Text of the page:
Pemex, Mitsui-led Tula Refinery Deal Delayed on AMLO Team Review

(Bloomberg) -- Pemex’s crown jewel of refinery deals has been delayed as it comes under the microscope of Mexico’s incoming presidential administration.

President-Elect Andres Manuel Lopez Obrador’s transition team, which will enter office on December 1, is reviewing the contract for a $2.6 billion joint venture between Petroleos Mexicanos and Mitsui & Co. Ltd.-led consortium to construct and operate a delayed coker unit in the Tula refinery, Carlos Trevino, Pemex’s Chief Executive Officer, said in an interview on Thursday in Acapulco.

“We are communicating with the transition team, we have had three or four meetings about this issue in particular, and we have given them the financials,” Trevino said. “I believe that it will be signed before 1 December, it’s ready to be signed.”

The deal is delayed at least several months, boding poorly for Pemex after it failed to attract more than a handful of private refinery deals since Mexico opened up the energy sector to private investment in 2014.

Under the conditions of the agreement, Japan’s Mitsui and Cosmo Oil Co. Ltd., Spain’s Compania Espanola de Petroleos SA and a joint venture between Mexico’s Empresas ICA SAB de CV and Fluor Corp. in the U.S. will help Pemex increase the amount of fuels produced at its Tula refinery by about 40 percent.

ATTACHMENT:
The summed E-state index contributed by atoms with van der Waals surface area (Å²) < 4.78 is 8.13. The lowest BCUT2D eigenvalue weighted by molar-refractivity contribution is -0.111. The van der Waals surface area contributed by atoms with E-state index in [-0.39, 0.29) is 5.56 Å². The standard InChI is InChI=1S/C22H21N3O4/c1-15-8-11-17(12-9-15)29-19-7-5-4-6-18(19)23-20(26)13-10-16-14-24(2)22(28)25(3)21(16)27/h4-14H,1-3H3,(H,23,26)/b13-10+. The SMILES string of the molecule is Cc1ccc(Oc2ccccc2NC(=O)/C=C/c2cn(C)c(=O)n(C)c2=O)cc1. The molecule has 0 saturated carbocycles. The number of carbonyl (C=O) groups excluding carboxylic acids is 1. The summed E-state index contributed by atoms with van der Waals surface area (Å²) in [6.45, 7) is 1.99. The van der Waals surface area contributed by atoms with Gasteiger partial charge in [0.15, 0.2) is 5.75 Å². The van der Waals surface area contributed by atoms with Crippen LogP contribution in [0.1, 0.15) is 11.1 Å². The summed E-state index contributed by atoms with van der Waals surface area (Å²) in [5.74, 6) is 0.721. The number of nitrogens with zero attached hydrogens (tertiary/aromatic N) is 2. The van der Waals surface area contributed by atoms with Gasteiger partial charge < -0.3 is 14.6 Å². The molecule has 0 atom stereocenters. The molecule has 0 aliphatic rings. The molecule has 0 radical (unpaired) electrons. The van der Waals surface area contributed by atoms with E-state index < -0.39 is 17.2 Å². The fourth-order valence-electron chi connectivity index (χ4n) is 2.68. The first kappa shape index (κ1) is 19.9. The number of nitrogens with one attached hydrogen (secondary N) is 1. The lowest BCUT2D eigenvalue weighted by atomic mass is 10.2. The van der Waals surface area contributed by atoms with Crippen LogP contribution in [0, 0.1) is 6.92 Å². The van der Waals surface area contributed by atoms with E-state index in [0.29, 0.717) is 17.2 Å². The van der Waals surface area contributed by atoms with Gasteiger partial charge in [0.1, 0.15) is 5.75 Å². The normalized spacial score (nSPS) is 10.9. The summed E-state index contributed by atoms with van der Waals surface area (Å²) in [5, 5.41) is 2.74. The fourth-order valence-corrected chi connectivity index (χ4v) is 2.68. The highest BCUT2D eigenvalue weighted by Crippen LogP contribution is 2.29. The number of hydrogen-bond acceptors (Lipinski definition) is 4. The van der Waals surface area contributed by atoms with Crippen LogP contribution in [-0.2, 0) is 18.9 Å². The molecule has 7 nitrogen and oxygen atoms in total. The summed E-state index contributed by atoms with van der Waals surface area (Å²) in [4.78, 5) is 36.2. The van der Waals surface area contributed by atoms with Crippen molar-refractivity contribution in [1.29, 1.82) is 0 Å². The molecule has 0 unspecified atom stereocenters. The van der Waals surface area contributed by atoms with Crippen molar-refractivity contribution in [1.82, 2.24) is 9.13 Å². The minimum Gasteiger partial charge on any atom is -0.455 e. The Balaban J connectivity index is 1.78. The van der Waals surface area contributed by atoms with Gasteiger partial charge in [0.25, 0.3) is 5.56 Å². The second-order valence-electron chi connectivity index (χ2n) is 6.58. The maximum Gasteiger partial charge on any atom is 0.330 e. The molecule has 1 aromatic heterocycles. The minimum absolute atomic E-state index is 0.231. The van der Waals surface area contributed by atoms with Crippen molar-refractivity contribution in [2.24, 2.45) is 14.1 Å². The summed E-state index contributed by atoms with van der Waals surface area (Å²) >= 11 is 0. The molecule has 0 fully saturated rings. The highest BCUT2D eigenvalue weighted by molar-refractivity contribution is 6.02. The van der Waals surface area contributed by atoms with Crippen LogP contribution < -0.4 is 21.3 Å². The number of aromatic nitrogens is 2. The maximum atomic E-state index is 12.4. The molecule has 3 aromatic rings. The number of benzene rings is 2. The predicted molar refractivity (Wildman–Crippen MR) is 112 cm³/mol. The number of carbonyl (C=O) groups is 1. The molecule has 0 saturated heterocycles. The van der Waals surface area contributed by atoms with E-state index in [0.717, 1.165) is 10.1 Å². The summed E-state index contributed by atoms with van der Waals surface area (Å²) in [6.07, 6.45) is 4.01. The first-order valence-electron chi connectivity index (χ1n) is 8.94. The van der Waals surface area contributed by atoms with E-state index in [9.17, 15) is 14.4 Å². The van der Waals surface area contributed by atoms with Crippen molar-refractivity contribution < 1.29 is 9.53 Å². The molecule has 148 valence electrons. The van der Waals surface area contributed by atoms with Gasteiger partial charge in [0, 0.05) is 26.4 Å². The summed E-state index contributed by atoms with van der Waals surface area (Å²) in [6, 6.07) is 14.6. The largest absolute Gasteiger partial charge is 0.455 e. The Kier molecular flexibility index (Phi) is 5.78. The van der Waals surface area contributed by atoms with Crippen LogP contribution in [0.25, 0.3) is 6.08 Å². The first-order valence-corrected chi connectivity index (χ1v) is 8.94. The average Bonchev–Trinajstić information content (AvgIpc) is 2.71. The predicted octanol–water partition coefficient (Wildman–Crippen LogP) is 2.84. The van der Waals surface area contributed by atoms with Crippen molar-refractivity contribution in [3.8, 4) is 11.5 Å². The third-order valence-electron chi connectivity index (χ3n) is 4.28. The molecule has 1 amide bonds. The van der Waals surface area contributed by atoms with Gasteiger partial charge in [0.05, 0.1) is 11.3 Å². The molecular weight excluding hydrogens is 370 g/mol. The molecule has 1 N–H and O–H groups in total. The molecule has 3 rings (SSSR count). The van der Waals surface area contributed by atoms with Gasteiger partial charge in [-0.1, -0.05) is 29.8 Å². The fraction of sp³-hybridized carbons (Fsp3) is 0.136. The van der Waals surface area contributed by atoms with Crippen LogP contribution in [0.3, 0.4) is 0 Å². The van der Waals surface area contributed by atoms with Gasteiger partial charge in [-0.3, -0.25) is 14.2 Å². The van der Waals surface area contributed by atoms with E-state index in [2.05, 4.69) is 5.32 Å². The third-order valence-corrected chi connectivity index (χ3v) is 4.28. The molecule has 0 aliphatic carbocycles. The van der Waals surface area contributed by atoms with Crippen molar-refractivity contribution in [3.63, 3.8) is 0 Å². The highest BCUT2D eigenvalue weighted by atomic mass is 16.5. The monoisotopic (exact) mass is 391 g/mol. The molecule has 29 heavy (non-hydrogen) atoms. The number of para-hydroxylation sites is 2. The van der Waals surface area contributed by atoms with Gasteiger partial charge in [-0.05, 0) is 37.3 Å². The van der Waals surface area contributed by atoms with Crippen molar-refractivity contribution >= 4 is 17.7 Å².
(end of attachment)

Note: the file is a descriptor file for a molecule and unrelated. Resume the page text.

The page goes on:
While the project was intended to reduce Mexico’s reliance on fuel imports, the opposite is happening. Mexico will probably begin importing light crude next month to its Salina Cruz refinery to make up for shortfalls resulting from problems at its shallow-water Xanab field in the state of Tabasco.

Production at Xanab, which was shut in July and August, has been affected by well damages resulting in an overflow of water in place of oil. The gap will likely be filled by imported crude, most likely from the U.S. due to more competitive pricing because of its proximity to Mexico, and development of new fields, Trevino said.

“We have to initiate the development of new fields to substitute Xanab, and this will come from our pipeline,” said Trevino. “We are constructing infrastructure for the development” of additional fields.

This includes Esah and Xikin and Ixachi oil fields, said Jose Antonio Escalera, Pemex’s exploration chief, in the interview. Three more wells are being drilled at Ixachi. “We have more clarity on the discovery,” Escalera said.

Pemex’s 2019 oil hedge is underway and the Mexican state oil firm will “probably” issue more bonds this year, Trevino said. “We have quite large credit lines available.”

Pemex will fall considerably below its 2018 oil production target of 1.95 million barrels a day due to problems at Xanab and vandalism of its facilities in the southeast, Trevino. He said it would be premature to give a new production target.

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